I attended a book reading and signing by Pete Dexter on Thursday night. It was a very entertaining evening. Dexter is an old newspaper guy from Philadelphia and he had a ton of great stories. One was about a guy he knew who would always invite people to punch him in the stomach. By flexing his powerful stomach muscles he was able to stop the puncher’s fist cold. Not the most impressive trick, but good for a few laughs. Well, all was going fine until one day he invited the then unknown Sonny Liston to slug him in the gut and was promptly sent flying across the room. Dexter had several stories like this which kept people in stitches. He also read from the beginning of his latest book, Train, which is very good by the way. I had him sign a copy of his National Book Award winner, Paris Trout, and while I was standing there I asked him which of his books he thought I should read next. He recommended both Deadwood and Brotherly Love. I’ll have to look for those.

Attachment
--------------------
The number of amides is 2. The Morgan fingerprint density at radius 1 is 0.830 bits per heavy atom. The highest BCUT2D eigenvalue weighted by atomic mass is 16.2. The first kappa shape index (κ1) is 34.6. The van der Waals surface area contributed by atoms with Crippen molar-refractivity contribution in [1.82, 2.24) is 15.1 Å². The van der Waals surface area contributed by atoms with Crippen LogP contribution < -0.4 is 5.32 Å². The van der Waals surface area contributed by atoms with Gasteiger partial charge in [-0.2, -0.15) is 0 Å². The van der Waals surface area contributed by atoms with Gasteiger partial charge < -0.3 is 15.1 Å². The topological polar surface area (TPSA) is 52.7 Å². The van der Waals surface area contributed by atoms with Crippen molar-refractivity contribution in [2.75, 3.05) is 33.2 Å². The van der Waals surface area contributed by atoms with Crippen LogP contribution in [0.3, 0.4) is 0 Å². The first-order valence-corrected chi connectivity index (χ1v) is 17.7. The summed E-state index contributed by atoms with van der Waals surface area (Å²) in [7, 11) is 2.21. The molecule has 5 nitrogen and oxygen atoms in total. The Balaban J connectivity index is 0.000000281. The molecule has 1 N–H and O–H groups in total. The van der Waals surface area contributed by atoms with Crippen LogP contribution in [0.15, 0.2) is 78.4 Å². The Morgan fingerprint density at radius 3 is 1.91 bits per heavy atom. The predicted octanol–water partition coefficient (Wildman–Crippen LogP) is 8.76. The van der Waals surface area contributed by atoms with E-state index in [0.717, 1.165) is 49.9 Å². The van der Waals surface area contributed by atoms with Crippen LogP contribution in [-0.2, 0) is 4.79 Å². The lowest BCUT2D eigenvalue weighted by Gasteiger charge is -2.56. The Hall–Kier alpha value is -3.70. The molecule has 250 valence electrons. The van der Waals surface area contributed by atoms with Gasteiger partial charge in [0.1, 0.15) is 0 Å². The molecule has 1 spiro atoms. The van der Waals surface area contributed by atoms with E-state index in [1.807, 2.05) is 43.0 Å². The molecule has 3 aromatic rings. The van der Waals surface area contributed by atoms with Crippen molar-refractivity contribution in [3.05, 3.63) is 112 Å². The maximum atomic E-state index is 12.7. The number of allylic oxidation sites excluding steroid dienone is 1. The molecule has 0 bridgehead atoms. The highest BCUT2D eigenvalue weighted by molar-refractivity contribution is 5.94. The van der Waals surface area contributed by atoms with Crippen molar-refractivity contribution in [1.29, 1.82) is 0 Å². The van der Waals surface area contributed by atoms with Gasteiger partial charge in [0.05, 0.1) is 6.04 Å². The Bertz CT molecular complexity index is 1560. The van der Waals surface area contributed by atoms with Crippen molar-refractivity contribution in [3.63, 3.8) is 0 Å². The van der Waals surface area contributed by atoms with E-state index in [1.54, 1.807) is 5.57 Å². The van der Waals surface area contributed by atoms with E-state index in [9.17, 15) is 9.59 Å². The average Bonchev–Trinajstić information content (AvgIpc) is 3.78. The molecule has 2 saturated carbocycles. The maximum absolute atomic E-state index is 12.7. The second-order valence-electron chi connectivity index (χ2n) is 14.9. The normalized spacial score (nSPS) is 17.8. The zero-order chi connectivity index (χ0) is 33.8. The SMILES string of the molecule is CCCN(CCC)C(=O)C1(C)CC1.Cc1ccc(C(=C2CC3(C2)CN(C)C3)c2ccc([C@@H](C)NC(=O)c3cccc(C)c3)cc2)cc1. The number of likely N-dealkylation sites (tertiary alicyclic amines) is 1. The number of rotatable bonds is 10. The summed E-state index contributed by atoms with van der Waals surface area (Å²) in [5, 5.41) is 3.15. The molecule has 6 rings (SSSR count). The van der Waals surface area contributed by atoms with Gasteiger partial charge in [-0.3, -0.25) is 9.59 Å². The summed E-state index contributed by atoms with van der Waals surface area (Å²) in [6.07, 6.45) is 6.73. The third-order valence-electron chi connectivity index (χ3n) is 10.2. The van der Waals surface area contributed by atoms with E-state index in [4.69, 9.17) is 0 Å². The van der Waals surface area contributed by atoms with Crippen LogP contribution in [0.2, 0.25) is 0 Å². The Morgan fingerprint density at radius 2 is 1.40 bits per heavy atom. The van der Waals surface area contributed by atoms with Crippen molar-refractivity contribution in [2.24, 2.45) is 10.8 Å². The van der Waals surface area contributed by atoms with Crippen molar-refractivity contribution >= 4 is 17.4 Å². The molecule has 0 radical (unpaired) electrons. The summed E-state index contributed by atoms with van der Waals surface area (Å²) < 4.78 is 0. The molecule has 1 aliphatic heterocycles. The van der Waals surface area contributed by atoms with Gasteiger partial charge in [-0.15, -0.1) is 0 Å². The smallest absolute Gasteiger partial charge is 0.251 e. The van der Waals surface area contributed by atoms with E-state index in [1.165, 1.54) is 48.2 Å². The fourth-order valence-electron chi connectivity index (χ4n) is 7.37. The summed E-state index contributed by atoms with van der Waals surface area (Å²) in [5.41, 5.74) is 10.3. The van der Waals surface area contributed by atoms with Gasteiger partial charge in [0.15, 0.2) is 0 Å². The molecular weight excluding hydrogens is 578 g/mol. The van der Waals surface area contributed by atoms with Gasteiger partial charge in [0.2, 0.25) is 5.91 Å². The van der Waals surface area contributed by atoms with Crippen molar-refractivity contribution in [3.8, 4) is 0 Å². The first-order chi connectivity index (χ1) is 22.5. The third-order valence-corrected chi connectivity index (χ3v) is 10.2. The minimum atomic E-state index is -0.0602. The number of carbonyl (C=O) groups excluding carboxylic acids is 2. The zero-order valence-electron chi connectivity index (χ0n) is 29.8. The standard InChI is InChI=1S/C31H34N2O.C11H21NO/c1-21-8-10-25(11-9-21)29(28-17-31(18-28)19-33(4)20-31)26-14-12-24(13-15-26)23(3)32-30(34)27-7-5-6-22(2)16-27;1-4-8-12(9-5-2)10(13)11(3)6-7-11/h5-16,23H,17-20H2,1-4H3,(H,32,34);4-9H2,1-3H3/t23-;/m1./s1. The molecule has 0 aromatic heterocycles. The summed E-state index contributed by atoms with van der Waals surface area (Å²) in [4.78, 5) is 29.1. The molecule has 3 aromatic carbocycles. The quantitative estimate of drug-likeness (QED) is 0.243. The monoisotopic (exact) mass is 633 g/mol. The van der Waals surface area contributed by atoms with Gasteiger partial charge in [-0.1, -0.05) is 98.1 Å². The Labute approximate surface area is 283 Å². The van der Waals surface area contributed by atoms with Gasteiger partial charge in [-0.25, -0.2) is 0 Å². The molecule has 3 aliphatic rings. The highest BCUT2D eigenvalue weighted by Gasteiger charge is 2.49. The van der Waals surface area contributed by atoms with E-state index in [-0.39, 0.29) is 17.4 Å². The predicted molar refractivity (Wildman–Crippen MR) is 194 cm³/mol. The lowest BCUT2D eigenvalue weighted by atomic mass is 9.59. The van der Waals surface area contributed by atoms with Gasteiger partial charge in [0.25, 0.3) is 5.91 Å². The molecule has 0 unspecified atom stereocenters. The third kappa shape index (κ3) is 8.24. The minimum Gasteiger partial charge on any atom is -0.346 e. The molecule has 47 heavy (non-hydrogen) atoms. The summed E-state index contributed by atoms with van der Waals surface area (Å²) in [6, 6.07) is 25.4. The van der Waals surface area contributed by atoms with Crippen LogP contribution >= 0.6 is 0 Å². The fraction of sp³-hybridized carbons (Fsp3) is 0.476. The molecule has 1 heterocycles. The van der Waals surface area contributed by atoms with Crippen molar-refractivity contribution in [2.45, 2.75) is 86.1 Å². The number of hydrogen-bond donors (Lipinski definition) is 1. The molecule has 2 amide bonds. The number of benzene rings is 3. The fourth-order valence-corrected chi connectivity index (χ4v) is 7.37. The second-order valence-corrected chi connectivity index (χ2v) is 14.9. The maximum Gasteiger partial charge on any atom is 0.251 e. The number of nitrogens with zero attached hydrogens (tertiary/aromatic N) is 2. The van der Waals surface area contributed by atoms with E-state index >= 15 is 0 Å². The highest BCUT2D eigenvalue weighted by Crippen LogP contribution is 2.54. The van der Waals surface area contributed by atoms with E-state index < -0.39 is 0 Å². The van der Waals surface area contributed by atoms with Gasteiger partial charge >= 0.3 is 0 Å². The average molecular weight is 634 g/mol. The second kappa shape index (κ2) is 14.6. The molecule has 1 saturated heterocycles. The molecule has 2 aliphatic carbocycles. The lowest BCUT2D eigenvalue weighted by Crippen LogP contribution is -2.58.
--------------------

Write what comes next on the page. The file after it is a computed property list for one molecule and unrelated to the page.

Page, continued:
This week at the LBC blog, we’ll be discussing my nominee for this round of books, All This Heavenly Glory by Elizabeth Crane. Ed has done a very entertaining podcast with Crane, and I can be heard at the beginning introducing the book (Ed decided to portray me as some sort of bionic man. I’m not sure I get the reference, but I like it!). Also up is a dialog about the book, featuring me and Kassia (of Booksquare). Tomorrow the dialog will continue with help from Sam (of Golden Rule Jones).
Following the lead of powerhouses Bookforum and The New York Review, the interdisciplinary magazine BOMB appears to be in the middle of a major project to make a lot of its content available free, online. This should be a boon to highbrow bibliophiles. For years, BOMB‘s author interviews have offered deep perspective on the state of the art, while its monthly publication schedule has indemnified it against the faddishness that characterizes so much cultural coverage. Visitors to the new version of www.bombsite.com can browse interviews with the likes of Peter Nadas and Roberto Bolano (archived from 2001)… as well as the current cover-story: a conversation with Kate Valk, my favorite actor in New York and “a national treasure.” Be sure also to peruse the BOMB’s excellent literary supplement, First Proof.